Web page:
For my child I looked at it this way, I wanted control over his education because I'm a major proponent of parental rights. I did not want decisions made about my child's education without my express input. Also, I wanted the school to be responsible for his success or failure, and not whether or not we provided enough private remediation to combat his weaknesses.
Yes, your child will be classed as Special Education, but remove from your mind all the preconceived notions and stereotypes you may have.
Your child has to be taught in a specific way so of course they require special education.
There is no short bus (unless you want it), and they will not be in a classroom with students suffering from other, more severe disabilities. They will be in a General Education classroom, with a General Education teacher, except for their pull out for dyslexia intervention which may be with a Special Education teacher in a resource room, but again, they are with peers or alone for the remediation, not with children with more severe disabilities.
You can move back and forth between a 504 and an IEP as needs dictate, but most in the advocacy community will not recommend this. If you get an IEP plan, hold onto it. Of course you can only decide this for your child so do what is best for your child and their particular situation.
If your child is in elementary, an IEP is likely the best route. You are likely NOT GOING TO GET PROGRAM FIDELITY UNDER 504 however you can force it in an IEP since IDEA supports program fidelity.
Program fidelity means a researched based program provided in the recommended setting whether 1:1 or as much as 4:1 or 6:1, with a minimum number of minutes per week.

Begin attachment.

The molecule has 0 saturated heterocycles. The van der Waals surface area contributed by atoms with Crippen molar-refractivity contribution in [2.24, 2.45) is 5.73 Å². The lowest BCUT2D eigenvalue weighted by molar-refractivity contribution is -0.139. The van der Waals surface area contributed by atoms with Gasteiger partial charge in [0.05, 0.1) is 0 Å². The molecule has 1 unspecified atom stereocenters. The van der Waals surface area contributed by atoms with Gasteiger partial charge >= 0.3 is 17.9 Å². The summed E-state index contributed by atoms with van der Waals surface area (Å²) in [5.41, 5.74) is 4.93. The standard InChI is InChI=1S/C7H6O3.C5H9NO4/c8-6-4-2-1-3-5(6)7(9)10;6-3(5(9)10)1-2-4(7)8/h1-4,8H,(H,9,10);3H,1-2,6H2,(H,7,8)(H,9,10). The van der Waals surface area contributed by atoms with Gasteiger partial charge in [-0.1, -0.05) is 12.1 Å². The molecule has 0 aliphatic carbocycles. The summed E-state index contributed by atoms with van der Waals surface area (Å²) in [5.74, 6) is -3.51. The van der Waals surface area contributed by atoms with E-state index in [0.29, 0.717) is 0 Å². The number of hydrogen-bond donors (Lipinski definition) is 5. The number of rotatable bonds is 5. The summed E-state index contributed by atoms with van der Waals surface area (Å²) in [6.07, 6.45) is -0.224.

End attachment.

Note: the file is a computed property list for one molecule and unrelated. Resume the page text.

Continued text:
How do I decide if my child should be on a 504 or an IEP?
That's a great question!
First let me clarify that there is no scientific evidence that proves that dyslexia is a spectrum, but as we can see in our day to day lives, no two dyslexics are alike and some struggle FAR greater than others, and within the struggle, various weaknesses exist. So, having said that, we're going to "pretend" there is a spectrum; so look at this chart:
I frequently make the argument that if your child is all the way to the right on mild, and I mean ALL THE WAY, then this child does need remediation to learn to decode and the foundational building blocks of how to read, especially given the LACK of any scientific basis of reading in the American classroom, but will likely do extremely well with just accommodations; so a 504 might work well.
This is why Structured Literacy (SL) is so critical. If SL is implemented in EVERY classroom in this country, then for the child that is mild on the spectrum, remediation will never be required because they have all of the tools they need to thrive provided to them in their GenEd classroom through daily instruction beginning in Kindergarten. Some accommodations may still be required, but educationally speaking, they're great.
The child that is more than Mild, needs remediation and accommodations. Remediation is a SERVICE, and services are covered under IDEA.
The children on the Severe side of the spectrum will require a great therapist and a lot of patience. It will take time, but progress and reading skills can be achieved.
If you want to convert to an IEP, begin the process today. Here is a link to a template to request special education testing: https://www.thedyslexiainitiative.org/for-parents. Edit the letter to suit your child's needs. I recommend that you both HAND DELIVER and EMAIL the letter to your school. When you email be sure to cc yourself for guaranteed delivery.
Federal and State timelines will immediately kick in per the guidelines in IDEA. Your state may have stricter timelines, but may not exceed what is defined in IDEA, which is why I mention the state timelines.
The school might deny your special education testing request, but note that they MUST DO SO IN WRITING and their denial needs to be clear and factual. You may reject their statement and push back. You have rights and IDEA is clear on how that will play out.
I recommend Wrightslaw.com for more information on the process itself, especially this link, https://www.wrightslaw.com/idea/art.htm, and I recommend in investing in your own copy of Wrightslaw Special Education book which may be found here, https://www.wrightslaw.com/store/selaw2.store.html. Wrightslaw also offers a downloadable class which can be found here, https://www.wrightslaw.com/store/cd.law.advo.html.
It's important that we also include the following link which covers Frequently Asked Questions About Section 504 and the Education of Children with Disabilities https://www2.ed.gov/about/offices/list/ocr/504faq.html.